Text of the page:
Technology helps utilities get customers off hold
by Eric Camulli
Customers tolerate very little from their utilities when it comes to poor performance. Energy delivery is so reliable, in fact, that customers take it for granted–and they expect all other operational aspects of their utility company to run just as smoothly. When customers call for customer service, they expects their calls to be answered immediately.
A virtual queuing solution educates and empowers customers with respectful options for managing time.
But that’s not always the case. Utility customer service centers are faced with unpredictable peaks in call volume and the need to meet mandated Service Level Agreements (SLAs) without costly overstaffing. These issues may cause customers to be subjected to extended hold time.
Waiting on hold is arguably the worst customer experience a company can give its callers. Just think of personal experience. If the 30-second continuous loop of New Age music doesn’t drive you crazy, then the repeated statements about how “your call is very important to us” will. If our calls were truly important, then we would be offered an alternative to this painful and predictable condition. Through new technology, a viable alternative does exist: virtual queuing.
When the expected hold time exceeds a set threshold, customers will hear a message that tells them the expected wait time and gives them the option to “continue to hold or request a callback” in the same amount of time they would have waited on hold, without losing their place in line.
A virtual queuing solution educates and empowers customers with respectful options for managing time. Utility customers who have experienced virtual queuing indicate that it is the “next best thing” to being answered immediately by an agent because it allows them to be productive while a virtual placeholder saves their place in the queue. One caller said, “It was great, you told me how long the wait would be and you kept your word. It worked exactly as it was supposed to.”
While it may be true that virtual queuing does not eliminate hold time, it certainly changes its perception. Waiting in queue for just a few minutes can feel like an hour. Making the situation worse is the fact that customers generally have a serious issue when they call, and waiting on hold just intensifies the anger. For instance, when a customer’s meter reading is messed up and the bill is off the charts, the customer is probably upset before even calling customer service. Selfservice Interactive Voice Response strategies are wonderful for scheduling a tree-trimming service, but in other situations, customers want to talk to somebody, personally express their concern, and get human acknowledgment that the company will take care of the issue.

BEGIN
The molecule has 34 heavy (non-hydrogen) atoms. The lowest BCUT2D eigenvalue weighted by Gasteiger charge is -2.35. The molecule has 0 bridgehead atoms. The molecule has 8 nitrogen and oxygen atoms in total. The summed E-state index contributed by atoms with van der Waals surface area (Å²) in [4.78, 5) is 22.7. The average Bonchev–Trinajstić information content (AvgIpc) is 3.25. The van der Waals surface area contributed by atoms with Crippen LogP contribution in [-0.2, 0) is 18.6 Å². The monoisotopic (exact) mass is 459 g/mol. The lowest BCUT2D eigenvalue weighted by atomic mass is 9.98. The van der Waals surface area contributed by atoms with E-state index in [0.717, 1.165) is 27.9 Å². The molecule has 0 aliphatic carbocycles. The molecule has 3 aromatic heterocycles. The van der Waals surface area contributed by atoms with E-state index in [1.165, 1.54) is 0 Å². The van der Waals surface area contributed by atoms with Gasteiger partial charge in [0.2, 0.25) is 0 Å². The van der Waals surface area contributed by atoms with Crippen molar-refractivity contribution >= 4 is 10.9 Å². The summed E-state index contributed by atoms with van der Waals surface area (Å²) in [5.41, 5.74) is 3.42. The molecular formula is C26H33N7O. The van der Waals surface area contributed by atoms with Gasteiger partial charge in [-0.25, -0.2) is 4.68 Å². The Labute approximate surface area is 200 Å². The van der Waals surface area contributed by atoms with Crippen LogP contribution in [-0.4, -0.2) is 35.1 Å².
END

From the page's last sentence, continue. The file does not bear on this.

Waiting in a virtual queue feels much, much different. Customers are not tied to a phone listening to hold music, they are free to go about their lives, getting work done. Time passes very quickly and before they even realize it, the company is calling them back, just like they had been waiting on hold all that time. And instead of the dialogue starting off with a remark about the long hold time, it begins with, “Thank you for respecting my time.”
Atmos Energy, a natural gas distributor, found that a virtual queuing system reduced call times 10 percent because customers were less likely to vent their frustrations on the agent. Other utilities using virtual queuing have reported similar agent efficiencies and lower rates of agent turnover.
When offered a choice between virtual queuing and waiting on traditional hold, customers will choose virtual queuing approximately 50 percent of the time. Every virtual queuing call translates into saved toll costs and saved customer time. For example, in 2006, Kansas City Power & Light saved its customers approximately 1,500,000 minutes in unproductive, wasted hold time by implementing a virtual queuing solution. That’s like putting more than 1,000 days back into customers’ lives, and $300,000 back into the utility’s bottom line.
Many state Public Utility Commissions monitor and regulate hold times by using a metric called the “service level,” which requires that the majority of all calls entering the contact center are answered within a tolerable amount of wait time. Why does the PUC impose huge fines on utilities that fail to meet their service level targets? Because the pain associated with waiting on hold is unbearable for most people, and it is usually logged as one of the top complaints.
Every time a customer hangs up after waiting on hold for too long, the utility knows the customer was dissatisfied. However, virtual queuing turns the hold-time paradigm upside down. A negative situation is turned into a positive experience, resulting in a greater ability to meet service levels. While virtual queuing will never replace the need to staff your contact center adequately, it will certainly help you manage the peaks in call volume, increase operational efficiency and increase customer satisfaction.
Eric Camulli is the director of technology at Virtual Hold Technology. VHT has more than 12 years of industry leadership as a dedicated innovator of virtual queuing solutions. Visit www.virtualhold.com for more information.